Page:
NEWS OF THE (SHORT) WEEK: MARVEL’S DISTANT (2061) AND LESS-DISTANT FUTURES, SOME D.C. COMICS ACTUALLY WORTH READING(?!), AND MORE!


Marvel has been messing with time for the past two years, with just about every comic jumping around the time stream. They’re obviously building to some kind of New 52 reboot, and they’ve hinted that, at least for the Avengers, major time-based changes are coming soon as the book will jump eight months ahead and then tell its story backwards, with each issue coming a month closer to the present day. But unlike DC’s stunt-approach, Marvel is reorganizing its timeline (and product line) organically–and having lots of fun with it. In fact, I thought that DC really missed an opportunity with the Flashpoint event that prompted the new 52: They could have killed every one of their characters, created all kinds of bizarre alternate realities, and just had a blast before rebooting and tightening it all up again.

Marvel seems to be playing it better (but I wish that the Avengers books were higher quality): They brought forward the original X-Men; Deadpool has had a bunch of comics drawn in the styles of other eras; they brought back Spider-Man 2099; Hulk jumped through timelines for a while; Thor told three stories of past, future, and present…All cool stuff.

And Marvel’s 100th anniversary celebration, a bunch of books about what Marvel’s publishing line might look like in 2061, promises an Avengers book by none other than indie favorite James Stokoe, whose advance art is phenomenal (see above). As is the team line-up, which includes Beta Ray Bill and Dr. Strange fighting the Mole Man.

The Fantastic Four’s celebration, out this week, features the team’s children uniting after Marvel editorial mandates killed off or disbanded the original team in a story by Jan Van Meter and Joanna Estep—the first all-woman creative team for an FF book.

And in other news….

MARVEL ANNOUNCES A NEW DIRECTOR OF S.H.I.E.L.D. Looks like Agent Coulson is in! Clark Gregg in interviews has revealed that he will be the new Director, beginning with season two of the SHIELD TV show. This begs a lot of questions. First, if Sam Jackson was on his way out, why didn’t they just kill him in Captain America instead of having that contrived and predictable “fake death?” The answer is probably timing, so I can forgive that one. The second question: What’s wrong with Sam “I never saw a script I didn’t like” Jackson? Is he sick? And finally…Marvel’s comic book universe has put black eyepatched Nick Furys in place; can we finally get rid of Nick Fury, Jr.? And if we do, can Coulson get an eyepatch? I know he can’t smoke cigars on TV, but he could at least get the grey-grizzly hair…

CONSTANTINE CAN’T SMOKE EITHER. It’s a Network thing. So on his TV show, he won’t be smoking—which kills the possibility of an adaptation of the best Hellblazer story I ever read: The one where he gets cancer, written by Garth Ennis.

SUPERMAN. Geoff Johns and John Romita, Jr.’s take on the big blue boy scout has finally come out and it is…Damn good. When Johns is really writing, he’s excellent at these kinds of re-entry point stories. And Romita’s art is some of the best he’s done in recent books. I really can’t wait to see what happens next! Finally, a second DC book for my pull list (the other is Batman).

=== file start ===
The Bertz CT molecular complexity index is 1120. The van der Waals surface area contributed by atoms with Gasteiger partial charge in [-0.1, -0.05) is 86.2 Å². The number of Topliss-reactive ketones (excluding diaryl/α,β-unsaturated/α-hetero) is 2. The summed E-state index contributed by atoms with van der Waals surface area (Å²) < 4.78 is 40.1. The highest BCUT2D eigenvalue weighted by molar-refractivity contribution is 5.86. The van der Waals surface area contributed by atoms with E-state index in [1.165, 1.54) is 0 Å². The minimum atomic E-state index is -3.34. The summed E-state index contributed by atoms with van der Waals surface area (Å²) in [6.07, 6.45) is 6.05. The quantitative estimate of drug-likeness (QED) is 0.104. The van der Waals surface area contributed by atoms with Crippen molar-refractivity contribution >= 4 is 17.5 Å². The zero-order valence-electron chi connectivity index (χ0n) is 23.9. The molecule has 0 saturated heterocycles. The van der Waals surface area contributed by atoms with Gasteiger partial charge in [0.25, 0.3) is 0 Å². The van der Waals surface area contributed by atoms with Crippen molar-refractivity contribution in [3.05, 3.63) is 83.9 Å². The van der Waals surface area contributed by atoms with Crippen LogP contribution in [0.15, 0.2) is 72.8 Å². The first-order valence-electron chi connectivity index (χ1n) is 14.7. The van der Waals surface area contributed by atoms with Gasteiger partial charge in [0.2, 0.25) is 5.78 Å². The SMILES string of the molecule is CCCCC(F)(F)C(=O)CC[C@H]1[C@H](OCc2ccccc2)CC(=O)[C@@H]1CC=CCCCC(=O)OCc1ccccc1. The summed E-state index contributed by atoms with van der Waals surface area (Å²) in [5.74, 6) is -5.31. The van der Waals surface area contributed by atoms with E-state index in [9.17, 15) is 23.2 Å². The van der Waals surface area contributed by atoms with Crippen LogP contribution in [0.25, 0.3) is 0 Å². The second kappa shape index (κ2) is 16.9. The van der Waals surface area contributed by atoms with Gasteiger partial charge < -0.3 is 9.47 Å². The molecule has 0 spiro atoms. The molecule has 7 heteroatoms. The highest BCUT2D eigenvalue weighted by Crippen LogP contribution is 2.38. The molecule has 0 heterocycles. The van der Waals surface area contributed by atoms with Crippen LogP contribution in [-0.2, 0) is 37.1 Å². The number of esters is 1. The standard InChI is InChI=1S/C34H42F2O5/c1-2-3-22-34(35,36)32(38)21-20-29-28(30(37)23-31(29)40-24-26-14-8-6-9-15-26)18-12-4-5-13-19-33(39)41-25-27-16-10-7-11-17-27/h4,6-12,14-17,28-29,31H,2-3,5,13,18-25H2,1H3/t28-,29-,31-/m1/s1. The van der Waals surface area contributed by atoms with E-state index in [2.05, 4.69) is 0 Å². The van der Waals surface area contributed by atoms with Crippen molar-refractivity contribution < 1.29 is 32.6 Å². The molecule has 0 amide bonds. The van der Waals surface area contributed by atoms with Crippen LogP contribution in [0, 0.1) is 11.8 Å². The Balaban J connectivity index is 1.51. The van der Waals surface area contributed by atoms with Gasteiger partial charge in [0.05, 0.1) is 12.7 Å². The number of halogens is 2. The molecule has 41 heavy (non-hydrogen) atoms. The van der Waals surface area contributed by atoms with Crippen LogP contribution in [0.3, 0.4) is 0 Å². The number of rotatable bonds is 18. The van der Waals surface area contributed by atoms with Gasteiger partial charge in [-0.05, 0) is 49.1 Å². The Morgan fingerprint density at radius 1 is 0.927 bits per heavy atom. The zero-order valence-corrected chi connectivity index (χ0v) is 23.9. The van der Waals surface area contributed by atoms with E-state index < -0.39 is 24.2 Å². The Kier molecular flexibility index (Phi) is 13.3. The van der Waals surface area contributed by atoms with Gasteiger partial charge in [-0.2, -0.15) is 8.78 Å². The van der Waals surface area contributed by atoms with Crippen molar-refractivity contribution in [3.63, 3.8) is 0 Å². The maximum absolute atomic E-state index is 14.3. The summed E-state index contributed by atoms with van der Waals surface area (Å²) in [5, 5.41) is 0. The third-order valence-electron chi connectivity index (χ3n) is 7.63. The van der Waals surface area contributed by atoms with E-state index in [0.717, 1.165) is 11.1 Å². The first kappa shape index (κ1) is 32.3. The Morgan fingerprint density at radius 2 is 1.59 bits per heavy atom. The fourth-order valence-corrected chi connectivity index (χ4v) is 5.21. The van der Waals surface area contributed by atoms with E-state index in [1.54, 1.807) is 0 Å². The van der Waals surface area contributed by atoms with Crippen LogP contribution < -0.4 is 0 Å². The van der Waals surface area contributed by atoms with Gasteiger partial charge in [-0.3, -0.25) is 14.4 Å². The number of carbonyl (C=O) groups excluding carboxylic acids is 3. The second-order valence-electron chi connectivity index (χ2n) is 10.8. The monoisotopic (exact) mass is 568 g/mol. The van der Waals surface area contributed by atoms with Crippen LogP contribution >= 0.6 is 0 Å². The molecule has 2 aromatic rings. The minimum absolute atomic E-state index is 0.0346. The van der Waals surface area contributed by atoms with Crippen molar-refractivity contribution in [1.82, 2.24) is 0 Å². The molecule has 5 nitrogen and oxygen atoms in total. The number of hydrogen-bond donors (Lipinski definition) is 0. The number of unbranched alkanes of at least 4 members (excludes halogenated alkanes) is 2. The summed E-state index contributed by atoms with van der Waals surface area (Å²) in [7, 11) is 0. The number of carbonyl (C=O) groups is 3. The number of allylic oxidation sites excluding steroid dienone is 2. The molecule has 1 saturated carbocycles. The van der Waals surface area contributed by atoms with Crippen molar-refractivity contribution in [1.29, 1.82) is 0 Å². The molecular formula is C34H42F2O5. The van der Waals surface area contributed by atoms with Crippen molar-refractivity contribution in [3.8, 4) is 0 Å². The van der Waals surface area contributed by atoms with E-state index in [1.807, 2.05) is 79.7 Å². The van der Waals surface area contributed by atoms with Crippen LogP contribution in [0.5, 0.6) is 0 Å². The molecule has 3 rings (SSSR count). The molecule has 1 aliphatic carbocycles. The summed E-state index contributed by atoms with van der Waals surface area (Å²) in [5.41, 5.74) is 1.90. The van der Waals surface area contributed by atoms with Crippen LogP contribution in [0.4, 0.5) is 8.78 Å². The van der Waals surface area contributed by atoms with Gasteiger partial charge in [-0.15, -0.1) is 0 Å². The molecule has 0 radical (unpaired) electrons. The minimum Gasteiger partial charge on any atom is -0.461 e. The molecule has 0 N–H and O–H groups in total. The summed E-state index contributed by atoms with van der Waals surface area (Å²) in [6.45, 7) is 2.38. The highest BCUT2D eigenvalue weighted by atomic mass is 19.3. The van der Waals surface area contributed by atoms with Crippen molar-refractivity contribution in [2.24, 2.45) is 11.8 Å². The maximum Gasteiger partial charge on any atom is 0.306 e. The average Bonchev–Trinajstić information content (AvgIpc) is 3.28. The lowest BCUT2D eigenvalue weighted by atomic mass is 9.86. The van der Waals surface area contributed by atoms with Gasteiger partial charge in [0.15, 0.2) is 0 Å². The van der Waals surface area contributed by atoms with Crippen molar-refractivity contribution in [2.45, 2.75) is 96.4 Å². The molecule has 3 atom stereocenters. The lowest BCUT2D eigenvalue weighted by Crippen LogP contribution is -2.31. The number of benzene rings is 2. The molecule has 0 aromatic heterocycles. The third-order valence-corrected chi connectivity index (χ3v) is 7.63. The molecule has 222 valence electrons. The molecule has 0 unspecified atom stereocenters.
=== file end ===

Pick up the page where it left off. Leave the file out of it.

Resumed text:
SAVAGE HULK. Anybody read issue #1 of this anthology book, by Alan Davis? He’s such a terrific artist…Marvel has revealed future creators on this title will include Gabriel Hardman, best known for a noirish style, and the great Jim Starlin (in a Hulk vs. Annihilus story). Check it out—we need to support outside-the-continuity-box titles like this.

BATMAN BATMAN BATMAN. Three new Batman comics are coming, and only one looks crappy. That would be Arkham Manor, which will be written by Gerry Duggan and Shawn Crystal (the team behind the mediocre Deadpool Now! book). The other two sound interesting: A digital-first translation of Jiro Kuwata’s 1996 Bat-Manga comic (which inspired several Grant Morrison stories, as I understand it) and, best of all, multiple-Eisner awardee Becky Cloonan on a book called “Gotham Academy.” Her book will be told from the point of view of kids who attend school in Gotham City. Sort of a 90210 version of Gotham Central. Sign me up for that one now.

BUT DEADPOOL DOESN’T HAVE TO BE CRAPPY! Peter David is one of the best writers in the comic book world (note: I said writers, not plotters). His character work is second to none. And, along with artist Scott Koblish, he’s taking on a new miniseries: “Deadpool’s Art of War.” It will indeed borrow heavily from Sun Tzu’s philosophical tactician’s manual.

THE FINCHS ON WONDER WOMAN. Married team Meredith Finch and David Finch will take over Wonder Woman when Brian Azzarello and Cliff Chiang end their run with issue #36. Azzarello and Chiang provided a truly fresh take on the character, but the story has gotten stale of late—it’s time for them to move on. Not sure this is the right move for the character, but some kind of change was needed.

AMERICAN GODS THE TV SHOW. Neil Gaiman’s American Gods is pretty much a masterpiece in American literature, and it’s coming to TV…On Starz. The good news is, the cable network hired reputable show runners who have worked on Hannibal and Heroes, and Gaiman will exec produce.

THE KITCHEN. This November, fan favorite Ming Doyle will illustrate a new Vertigo Comics series to be written by a new writer (Ollie Masters) that will take place in NYC’s Hell’s Kitchen in the 1970s. Put under the “true fiction” category: No capes, no powers. Just real mafia wives trying to run their real families when their husbands are busted for work the Family. Sounds good.

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